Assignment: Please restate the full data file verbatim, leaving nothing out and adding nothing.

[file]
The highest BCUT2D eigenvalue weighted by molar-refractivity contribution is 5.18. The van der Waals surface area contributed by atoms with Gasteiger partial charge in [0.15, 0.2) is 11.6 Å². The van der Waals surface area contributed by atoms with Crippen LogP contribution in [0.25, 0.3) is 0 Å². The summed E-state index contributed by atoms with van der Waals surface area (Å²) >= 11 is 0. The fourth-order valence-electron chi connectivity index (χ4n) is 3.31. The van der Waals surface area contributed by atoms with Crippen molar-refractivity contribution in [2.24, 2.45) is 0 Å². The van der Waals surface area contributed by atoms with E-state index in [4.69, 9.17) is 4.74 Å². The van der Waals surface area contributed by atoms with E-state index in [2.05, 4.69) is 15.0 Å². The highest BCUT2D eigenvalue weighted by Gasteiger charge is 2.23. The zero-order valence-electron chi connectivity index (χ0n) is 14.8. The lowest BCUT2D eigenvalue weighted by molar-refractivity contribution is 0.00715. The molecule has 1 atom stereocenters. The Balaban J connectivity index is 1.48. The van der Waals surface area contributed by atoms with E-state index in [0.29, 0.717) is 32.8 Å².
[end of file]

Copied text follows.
The highest BCUT2D eigenvalue weighted by molar-refractivity contribution is 5.18. The van der Waals surface area contributed by atoms with Gasteiger partial charge in [0.15, 0.2) is 11.6 Å². The van der Waals surface area contributed by atoms with Crippen LogP contribution in [0.25, 0.3) is 0 Å². The summed E-state index contributed by atoms with van der Waals surface area (Å²) >= 11 is 0. The fourth-order valence-electron chi connectivity index (χ4n) is 3.31. The van der Waals surface area contributed by atoms with Crippen molar-refractivity contribution in [2.24, 2.45) is 0 Å². The van der Waals surface area contributed by atoms with E-state index in [4.69, 9.17) is 4.74 Å². The van der Waals surface area contributed by atoms with E-state index in [2.05, 4.69) is 15.0 Å². The highest BCUT2D eigenvalue weighted by Gasteiger charge is 2.23. The zero-order valence-electron chi connectivity index (χ0n) is 14.8. The lowest BCUT2D eigenvalue weighted by molar-refractivity contribution is 0.00715. The molecule has 1 atom stereocenters. The Balaban J connectivity index is 1.48. The van der Waals surface area contributed by atoms with E-state index in [0.29, 0.717) is 32.8 Å².